revolving door


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Related to revolving door: Revolving door syndrome

revolving door

A cycle in which employees do not remain in a position for more than a short amount of time before they leave, thus requiring the position to be filled frequently. Likened to a revolving door in front of a building where people can come and go at the same time. Primarily heard in US. Because public sector jobs typically cannot pay as much as private sector jobs, many positions become revolving doors.
See also: door, revolve
Farlex Dictionary of Idioms. © 2015 Farlex, Inc, all rights reserved.

the revolving door

1. If you talk about the revolving door of an organization, you mean that the people working in it do not stay there for very long. The revolving door at Wests has only just stopped spinning. A huge turnover of players is usually not the ideal basis for success. For the next 25 years, the company had a revolving door of executives. Note: You can also use revolving-door before a noun. High spending by the country's revolving-door governments swelled the public sector debt.
2. If you talk about the revolving door between two organizations, you mean that people often move from one to the other, and sometimes back again. Mr Smith also spoke of the revolving door for senior civil servants getting jobs in industry connected with their former department. No fewer than 25 aldermen have been convicted of corruption since 1973. In fact, the revolving door between City Hall and jail accounts in part for the Mayor's current political influence.
3. You can use the revolving door to refer to a situation where solutions to problems only last for a short time, and then the same problems occur again. These kids are caught in the revolving door of the justice system, ending up back on the streets after serving time, faced with their old life. Note: You can also use revolving-door before a noun. This is the revolving-door syndrome: no home, no job, no money; hence crime, increasing isolation from society, imprisonment; hence no home on release, and back again to prison.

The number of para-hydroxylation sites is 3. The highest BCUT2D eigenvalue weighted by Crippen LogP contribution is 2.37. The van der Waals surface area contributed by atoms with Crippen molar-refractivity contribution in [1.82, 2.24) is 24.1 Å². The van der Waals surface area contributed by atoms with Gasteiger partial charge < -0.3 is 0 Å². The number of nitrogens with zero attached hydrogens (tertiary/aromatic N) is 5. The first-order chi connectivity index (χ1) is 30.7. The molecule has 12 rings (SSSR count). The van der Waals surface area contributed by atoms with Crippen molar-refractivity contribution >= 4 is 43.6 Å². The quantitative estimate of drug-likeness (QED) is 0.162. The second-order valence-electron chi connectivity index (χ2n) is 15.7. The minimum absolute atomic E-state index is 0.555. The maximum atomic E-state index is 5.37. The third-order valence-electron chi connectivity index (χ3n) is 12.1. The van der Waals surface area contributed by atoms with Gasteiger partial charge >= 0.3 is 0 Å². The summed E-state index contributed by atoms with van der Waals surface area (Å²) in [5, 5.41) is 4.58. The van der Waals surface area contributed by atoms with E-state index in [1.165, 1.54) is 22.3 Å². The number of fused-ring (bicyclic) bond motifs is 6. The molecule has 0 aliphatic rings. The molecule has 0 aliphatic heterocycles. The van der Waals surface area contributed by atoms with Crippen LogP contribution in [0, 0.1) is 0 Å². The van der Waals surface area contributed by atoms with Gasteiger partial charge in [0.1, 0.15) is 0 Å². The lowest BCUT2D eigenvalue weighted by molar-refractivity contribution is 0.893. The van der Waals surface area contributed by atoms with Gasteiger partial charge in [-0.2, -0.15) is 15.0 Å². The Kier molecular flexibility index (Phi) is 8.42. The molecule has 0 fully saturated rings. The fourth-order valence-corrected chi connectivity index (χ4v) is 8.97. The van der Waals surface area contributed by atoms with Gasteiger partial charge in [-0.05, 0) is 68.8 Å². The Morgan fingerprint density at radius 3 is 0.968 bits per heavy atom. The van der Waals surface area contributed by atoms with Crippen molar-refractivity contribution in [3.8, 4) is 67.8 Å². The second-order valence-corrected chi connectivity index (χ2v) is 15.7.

See also: door, revolve
Collins COBUILD Idioms Dictionary, 3rd ed. © HarperCollins Publishers 2012
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References in periodicals archive ?
Warren, however, reminded her audience - and the candidate herself - that Clinton has vowed to close the revolving door.
Researchers discovered that two revolving doors at one building could save almost $7,500 yearly in natural gas used to heat and cool, amounting to nearly 15 tons of [CO.sub.2] emissions.
Spokeswoman Karen Marshall said customers found the revolving doors "irritating" because they kept stopping and starting due to a safety device which prevents people getting too close to the glass.
In a study performed at MIT, estimates show that, if everyone at MIT used the revolving doors in one building alone, the school would save almost $7,500 in natural gas, which amounts to nearly 15 tons of C[O.sub.2].
And second, there's often a heap of cash to be made on the private side of that revolving door.
When I arrived at the baggage carousel, there was already another plane load of people standing at the revolving door waiting for it to turn.
"There is a revolving door at Newcastle, but there is no revolving door at the likes of Arsenal and Manchester United.
MANCHESTER City's revolving door is speeding up following the news that Trevor Sinclair will be leaving Eastlands this summer as Michael Ball signs up.
That's rich coming from a club with a revolving door in the manager's office.
Tourlock is a high-security revolving door that can handle 20 persons per minute and eliminates piggybacking and tailgating.
Aside from its more efficient time frame, REA also benefits from a revolving door of stellar guest teachers including Muller herself.
A revolving door is the only building entrance that can be always open and always closed.
And the plans - including skills and training - are seen as a major step forward in the battle to end the "revolving door" syndrome with workers constantly switching between benefits and work.
The reception desk where Jeanne answers phones for Jet Tour sits in plain view of a revolving door that spits visitors in and out of her Paris office building.